Huge trucks, snazzy sports cars, moms in kid-filled SUVs — all of Route 7’s traffic was detoured through the center for Ridgefield from Friday to Sunday, and state officials say one more weekend-long closure is expected, probably in October, to complete bridge work in Branchville. Or — sorry — it might be that two more closures are needed.

“All planned weekend work was completed over the past weekend. The new deck was installed and the contractor is now working on the parapets behind barrier during the day,” said District Engineer John Dunham of the Connecticut Department of Transportation.

“The next planned closure will be in early October,” Dunham said.

We are hoping it is the last closure, but there is a possibility for one more closure for paving.”

The highway closure from Aug. 25 to 27 — the fourth this summer — was uneventful, said Captain Jeff Kreitz of the Ridgefield Police Department.

“This past weekend’s closing of Rt. 7 went as expected,” Kreitz said. “Motorists seem to be getting familiar with the detour and the officer stationed at Florida Road and Route 102 has decreased the traffic on Florida Road.”

He reported no incidents related to the closing, adding that “the additional detour signs are providing better direction for motorists.”

There were a lot of cars, though.

“There’s no question we saw an increase of traffic on Main Street,” said First Selectman Rudy Marconi.

“But what I personally found in traveling Main Street every day of the week, is that it appears the north-south green cycle has been extended, greater than I’ve ever seen before. This may be the result of taking some time off the east-west — from Governor Street, from Prospect Street, from CVS. I’m not sure, but it has helped,” he said.

“But seldom, on a Saturday, will you find that traffic’s backed up to 116, heading south, backed up from Prospect Street all the way north to 116 ... That happened on Saturday,” Marconi said..

“However, complaints don’t even compare to the number of complaints we’ve gotten concerning the Route 35 Bridge project.”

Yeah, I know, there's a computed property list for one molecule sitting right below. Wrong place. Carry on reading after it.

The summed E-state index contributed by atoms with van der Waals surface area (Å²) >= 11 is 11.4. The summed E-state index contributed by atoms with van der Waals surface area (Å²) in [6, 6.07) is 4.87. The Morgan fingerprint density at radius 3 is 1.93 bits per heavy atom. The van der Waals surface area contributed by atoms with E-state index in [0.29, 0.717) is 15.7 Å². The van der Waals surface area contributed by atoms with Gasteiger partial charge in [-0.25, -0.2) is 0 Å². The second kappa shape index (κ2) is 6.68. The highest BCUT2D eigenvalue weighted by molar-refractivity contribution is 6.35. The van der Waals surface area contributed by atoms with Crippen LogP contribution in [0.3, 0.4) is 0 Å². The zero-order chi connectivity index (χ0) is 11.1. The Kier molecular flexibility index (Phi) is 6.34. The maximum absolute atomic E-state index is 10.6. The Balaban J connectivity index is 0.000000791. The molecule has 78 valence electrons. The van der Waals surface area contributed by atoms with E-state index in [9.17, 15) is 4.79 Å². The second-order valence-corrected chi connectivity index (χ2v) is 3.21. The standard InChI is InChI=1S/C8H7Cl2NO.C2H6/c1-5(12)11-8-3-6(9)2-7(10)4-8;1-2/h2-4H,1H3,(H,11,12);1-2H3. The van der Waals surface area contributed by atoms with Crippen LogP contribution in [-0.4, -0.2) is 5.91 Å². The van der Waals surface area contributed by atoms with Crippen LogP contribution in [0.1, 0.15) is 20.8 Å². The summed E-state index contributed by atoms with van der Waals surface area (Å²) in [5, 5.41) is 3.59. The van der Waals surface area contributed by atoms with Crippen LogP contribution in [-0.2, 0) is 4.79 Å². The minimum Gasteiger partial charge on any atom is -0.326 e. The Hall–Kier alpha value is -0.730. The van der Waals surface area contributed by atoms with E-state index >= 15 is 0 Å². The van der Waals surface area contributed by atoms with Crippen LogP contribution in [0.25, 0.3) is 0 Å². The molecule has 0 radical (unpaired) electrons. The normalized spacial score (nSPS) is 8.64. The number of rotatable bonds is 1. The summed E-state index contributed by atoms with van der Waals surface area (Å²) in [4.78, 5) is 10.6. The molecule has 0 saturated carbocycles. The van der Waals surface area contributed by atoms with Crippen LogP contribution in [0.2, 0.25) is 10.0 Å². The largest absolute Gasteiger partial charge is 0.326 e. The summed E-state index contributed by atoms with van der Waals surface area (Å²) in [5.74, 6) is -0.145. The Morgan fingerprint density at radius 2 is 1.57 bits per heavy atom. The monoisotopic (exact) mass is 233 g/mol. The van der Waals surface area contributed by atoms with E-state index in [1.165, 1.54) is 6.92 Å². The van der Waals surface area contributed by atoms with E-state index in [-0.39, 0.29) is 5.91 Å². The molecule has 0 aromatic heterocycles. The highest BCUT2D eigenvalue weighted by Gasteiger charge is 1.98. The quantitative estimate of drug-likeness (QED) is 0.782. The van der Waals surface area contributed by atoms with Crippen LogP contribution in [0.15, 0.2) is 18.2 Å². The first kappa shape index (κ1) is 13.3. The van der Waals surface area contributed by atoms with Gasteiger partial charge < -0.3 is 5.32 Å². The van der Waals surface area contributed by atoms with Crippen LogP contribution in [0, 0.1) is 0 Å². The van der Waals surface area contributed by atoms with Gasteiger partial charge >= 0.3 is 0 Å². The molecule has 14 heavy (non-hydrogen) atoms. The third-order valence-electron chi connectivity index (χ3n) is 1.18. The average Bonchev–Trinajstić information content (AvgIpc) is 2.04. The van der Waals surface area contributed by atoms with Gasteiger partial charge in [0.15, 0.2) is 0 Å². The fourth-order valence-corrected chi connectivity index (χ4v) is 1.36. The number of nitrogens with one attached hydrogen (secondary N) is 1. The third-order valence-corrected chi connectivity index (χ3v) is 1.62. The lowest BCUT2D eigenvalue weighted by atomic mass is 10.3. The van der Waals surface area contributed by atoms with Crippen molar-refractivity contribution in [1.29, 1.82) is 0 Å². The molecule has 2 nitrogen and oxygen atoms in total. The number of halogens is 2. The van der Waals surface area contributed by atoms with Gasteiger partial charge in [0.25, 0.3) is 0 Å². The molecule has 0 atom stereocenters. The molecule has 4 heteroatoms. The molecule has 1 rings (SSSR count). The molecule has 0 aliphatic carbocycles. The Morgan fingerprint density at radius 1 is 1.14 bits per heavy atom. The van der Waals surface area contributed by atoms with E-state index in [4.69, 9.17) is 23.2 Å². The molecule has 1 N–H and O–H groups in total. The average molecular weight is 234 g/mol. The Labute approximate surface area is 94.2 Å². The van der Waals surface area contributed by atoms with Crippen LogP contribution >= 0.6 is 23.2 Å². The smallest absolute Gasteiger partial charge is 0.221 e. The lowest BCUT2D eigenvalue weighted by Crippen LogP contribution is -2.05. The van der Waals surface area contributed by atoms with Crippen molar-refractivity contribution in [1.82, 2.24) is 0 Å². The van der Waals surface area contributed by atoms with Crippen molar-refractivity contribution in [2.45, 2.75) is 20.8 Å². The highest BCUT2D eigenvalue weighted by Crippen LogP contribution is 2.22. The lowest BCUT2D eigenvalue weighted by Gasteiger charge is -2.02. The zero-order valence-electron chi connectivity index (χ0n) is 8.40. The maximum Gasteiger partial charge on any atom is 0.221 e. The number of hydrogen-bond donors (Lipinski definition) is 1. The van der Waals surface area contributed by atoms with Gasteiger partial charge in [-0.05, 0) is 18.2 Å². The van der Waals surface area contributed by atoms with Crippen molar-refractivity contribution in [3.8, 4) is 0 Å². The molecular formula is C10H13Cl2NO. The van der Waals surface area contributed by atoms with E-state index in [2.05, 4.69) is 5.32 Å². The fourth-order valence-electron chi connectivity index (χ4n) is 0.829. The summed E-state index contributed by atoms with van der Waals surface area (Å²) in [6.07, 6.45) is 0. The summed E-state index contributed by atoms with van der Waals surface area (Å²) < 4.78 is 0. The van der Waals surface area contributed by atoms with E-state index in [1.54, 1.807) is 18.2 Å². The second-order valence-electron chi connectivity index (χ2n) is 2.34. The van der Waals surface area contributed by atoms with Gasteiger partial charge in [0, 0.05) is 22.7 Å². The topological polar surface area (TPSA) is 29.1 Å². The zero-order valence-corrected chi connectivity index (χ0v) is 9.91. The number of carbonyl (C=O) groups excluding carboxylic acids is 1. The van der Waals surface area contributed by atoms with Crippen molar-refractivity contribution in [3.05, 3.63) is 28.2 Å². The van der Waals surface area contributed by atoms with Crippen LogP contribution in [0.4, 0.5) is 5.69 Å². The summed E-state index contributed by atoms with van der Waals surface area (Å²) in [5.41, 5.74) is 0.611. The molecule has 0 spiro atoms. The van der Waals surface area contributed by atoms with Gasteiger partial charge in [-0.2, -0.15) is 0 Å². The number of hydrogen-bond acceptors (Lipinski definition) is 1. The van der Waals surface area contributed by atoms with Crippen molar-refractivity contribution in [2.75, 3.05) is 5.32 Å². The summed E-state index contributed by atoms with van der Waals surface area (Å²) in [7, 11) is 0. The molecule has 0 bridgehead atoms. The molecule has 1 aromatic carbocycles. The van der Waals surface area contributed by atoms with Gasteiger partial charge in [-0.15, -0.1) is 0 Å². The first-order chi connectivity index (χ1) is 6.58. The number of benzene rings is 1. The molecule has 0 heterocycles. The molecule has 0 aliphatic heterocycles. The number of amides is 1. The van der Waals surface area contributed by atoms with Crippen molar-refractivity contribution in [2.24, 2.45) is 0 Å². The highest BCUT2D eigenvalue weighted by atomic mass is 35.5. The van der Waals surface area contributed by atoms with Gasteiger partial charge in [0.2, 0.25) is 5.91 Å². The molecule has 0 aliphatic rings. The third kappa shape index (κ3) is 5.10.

There the road is never closed, but periods of alternating one-way traffic frustrate Ridgefielders — Route 35 goes through the center of town, while Route 7 skirts the eastern edge.

And the Route 35 work has seemed to go on so long.

“This past week, I spoke to the project manager on site to let him know I would be going over his head,” Marconi said. “...I called the Director of Bridges for the State of Connecticut, filed a complaint. I was contacted by another individual, State of Connecticut employee, who works more on a regional basis on bridges, brought him up to speed on the level of aggravation of all of the people of Ridgefield, somewhat diplomatically — who then proceeded to tell me we’re beyond that now and we need to look foward, which was unacceptable, but true to a certain extent.”

Marconi also asked about the two recent nights when work went much later than it usually does, extending well into the commuter rush rather than stopping in the late afternoon.

“They worked until 8-8:30 at night, that was the proverbial straw that broke the camel’s back,” Marconi said.

“The response to me was that the gas company was in process of welding the gas main, in its new location, and once they start that they can’t stop — each phase of it — so as not to interrupt gas service for the Town of Ridgefield.”